Haden says and does all the right things off the field. He's endeared himself to the fanbase by really falling in love with Cleveland. When Cleveland was taking a beating nationally following LeBron James' departure, Haden embraced the city and the city was only too happy to embrace him back. He's easy to root for, and he's shown the ability to play a good cornerback in the NFL. But, on a team where everyone has to do their 1/11th to the best of their ability if this team's going to win, Haden's struggles are amplified. The Browns want to pressure the quarterback with their front-seven, and in order to do that, the cornerbacks are often left out on an island. Mike Pettine's defense did that with Revis and the Jets, and Revis embraced that concept.

Also, first-round rookie Justin Gilbert -- expected to be the Frank Minnifield to Haden's Hanford Dixon -- has had a rough baptism to life in the NFL. He struggled in the preseason and those struggles carried over to the games against the Steelers and the Ravens. For the Browns to be successful, Buster Skrine cannot be the No. 2 cornerback. Skrine is better served as the nickelback, and that means Gilbert has to grow up and play. I still believe Gilbert can be the Minnifield in this defense, but when you were taken 8th overall (and your bosses passed on the chance to take Sammy Watkins in order to take you), the target is upon you, fair or not.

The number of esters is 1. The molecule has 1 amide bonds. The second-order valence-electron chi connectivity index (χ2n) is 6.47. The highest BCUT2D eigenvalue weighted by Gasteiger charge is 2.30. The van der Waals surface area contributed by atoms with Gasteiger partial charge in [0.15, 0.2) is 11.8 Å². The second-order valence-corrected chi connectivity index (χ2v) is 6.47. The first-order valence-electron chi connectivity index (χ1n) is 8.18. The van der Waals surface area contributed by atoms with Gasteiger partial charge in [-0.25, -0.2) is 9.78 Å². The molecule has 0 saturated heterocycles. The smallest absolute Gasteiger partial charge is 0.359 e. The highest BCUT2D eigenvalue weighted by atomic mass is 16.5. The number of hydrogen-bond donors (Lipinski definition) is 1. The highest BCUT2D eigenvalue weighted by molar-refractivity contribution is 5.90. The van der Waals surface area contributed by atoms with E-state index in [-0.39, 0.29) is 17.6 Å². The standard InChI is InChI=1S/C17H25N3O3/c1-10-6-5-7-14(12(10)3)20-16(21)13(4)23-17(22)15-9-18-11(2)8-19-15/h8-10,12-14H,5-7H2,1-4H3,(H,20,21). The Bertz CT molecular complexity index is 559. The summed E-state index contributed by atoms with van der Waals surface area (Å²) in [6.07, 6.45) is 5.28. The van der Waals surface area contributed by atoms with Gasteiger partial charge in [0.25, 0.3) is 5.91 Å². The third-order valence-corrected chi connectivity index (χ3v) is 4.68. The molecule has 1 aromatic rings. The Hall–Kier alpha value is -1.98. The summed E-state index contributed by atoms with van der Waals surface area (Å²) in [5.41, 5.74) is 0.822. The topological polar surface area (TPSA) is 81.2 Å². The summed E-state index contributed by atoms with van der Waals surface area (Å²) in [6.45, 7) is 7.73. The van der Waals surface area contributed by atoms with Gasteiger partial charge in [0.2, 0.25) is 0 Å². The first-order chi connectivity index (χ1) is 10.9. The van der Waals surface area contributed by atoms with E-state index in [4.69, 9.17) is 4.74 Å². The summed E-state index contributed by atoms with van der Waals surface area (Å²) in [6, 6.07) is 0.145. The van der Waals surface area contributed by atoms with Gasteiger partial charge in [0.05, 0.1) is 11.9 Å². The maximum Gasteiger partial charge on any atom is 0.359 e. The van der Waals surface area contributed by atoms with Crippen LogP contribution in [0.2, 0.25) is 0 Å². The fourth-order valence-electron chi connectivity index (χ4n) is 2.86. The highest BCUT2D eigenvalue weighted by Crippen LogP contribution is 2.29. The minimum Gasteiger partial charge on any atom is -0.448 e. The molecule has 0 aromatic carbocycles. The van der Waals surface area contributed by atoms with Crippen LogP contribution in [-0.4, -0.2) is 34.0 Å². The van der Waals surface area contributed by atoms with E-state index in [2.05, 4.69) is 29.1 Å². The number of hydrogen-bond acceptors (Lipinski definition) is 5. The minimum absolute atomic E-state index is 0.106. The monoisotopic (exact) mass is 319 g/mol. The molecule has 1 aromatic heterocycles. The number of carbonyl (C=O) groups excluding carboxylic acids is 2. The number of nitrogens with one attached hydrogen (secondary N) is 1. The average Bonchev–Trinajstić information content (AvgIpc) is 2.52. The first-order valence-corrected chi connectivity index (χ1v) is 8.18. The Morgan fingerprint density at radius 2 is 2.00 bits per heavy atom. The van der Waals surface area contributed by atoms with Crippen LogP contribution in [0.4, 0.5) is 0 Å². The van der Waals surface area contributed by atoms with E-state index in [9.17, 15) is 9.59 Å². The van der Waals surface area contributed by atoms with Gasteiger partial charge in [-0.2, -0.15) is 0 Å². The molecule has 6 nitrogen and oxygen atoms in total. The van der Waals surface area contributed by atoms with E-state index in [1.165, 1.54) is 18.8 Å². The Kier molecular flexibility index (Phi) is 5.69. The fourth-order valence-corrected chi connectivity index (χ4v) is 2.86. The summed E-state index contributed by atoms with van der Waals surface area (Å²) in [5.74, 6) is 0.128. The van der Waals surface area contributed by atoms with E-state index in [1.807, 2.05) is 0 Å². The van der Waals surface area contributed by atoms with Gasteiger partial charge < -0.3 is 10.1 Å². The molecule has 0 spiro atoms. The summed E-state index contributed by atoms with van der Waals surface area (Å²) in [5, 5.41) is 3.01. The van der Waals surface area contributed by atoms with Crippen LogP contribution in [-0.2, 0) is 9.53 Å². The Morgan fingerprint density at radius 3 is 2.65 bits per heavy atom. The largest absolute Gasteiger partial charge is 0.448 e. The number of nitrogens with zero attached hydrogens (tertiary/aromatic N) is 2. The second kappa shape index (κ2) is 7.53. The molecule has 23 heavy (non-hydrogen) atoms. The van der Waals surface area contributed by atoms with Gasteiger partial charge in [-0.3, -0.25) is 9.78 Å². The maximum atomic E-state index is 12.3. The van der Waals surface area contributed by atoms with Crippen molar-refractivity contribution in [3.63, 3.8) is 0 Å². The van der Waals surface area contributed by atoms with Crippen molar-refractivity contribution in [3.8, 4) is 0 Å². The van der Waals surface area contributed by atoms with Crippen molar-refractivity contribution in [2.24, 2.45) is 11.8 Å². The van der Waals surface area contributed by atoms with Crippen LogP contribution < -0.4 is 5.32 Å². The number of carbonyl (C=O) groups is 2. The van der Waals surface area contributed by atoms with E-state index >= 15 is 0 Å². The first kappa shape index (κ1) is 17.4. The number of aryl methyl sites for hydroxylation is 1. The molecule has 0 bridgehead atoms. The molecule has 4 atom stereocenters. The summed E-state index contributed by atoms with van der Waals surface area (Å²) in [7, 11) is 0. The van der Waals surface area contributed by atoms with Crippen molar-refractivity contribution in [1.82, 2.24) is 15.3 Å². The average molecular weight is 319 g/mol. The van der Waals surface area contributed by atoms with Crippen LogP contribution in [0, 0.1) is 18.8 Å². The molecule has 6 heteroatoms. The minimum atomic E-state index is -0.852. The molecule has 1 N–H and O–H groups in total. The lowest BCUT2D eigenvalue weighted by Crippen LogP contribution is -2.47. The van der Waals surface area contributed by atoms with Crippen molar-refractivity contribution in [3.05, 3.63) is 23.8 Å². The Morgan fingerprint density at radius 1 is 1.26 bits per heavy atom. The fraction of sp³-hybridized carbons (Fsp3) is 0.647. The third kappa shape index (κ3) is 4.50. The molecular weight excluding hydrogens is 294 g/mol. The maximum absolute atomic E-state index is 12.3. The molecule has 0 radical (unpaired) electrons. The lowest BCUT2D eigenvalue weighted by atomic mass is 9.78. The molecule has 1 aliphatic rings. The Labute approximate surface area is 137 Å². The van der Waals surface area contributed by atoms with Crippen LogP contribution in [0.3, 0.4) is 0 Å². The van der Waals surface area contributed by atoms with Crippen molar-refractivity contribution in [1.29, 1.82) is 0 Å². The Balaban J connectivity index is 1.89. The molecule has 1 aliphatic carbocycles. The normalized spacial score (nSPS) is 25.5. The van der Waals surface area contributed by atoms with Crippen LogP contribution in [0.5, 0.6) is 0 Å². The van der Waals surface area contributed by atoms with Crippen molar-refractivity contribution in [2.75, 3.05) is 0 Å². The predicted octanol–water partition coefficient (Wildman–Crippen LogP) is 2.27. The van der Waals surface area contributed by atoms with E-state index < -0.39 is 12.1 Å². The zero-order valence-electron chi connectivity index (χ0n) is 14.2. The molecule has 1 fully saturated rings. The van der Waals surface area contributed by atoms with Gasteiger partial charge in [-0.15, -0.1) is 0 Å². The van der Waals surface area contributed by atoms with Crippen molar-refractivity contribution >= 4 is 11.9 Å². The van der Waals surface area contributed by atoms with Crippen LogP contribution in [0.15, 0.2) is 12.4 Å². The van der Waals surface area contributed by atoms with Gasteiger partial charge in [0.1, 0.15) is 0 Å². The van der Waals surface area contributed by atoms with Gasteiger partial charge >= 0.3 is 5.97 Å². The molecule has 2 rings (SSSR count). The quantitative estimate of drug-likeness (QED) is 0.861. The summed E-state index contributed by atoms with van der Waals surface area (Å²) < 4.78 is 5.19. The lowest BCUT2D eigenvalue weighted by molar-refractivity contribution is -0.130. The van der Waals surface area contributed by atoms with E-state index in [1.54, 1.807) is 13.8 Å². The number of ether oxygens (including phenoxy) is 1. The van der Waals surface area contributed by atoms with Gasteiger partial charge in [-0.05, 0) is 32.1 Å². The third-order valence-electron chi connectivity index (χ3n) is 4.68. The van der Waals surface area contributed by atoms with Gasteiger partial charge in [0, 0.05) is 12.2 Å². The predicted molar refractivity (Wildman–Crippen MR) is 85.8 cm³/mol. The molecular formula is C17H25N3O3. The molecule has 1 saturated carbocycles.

With that being said, it's not totally on the secondary, either. For whatever reason, the Browns have historically struggled stopping the run, and through 3 games this year, those struggles have returned. You can say that Week 2 was part of the gameplan -- to focus on stopping Brees and the dangerous passing game by sacrificing the run defense. But what's the excuse for last Sunday? Some rookie named Lorenzo Taliaferro and a journeyman named Justin Forsett made the Ravens forget all about Rice by running roughshod all over the Browns. Taliaferro was the best rookie running back on the field Sunday, which isn't good when the Browns were relying on two rookies in West and Isiah Crowell.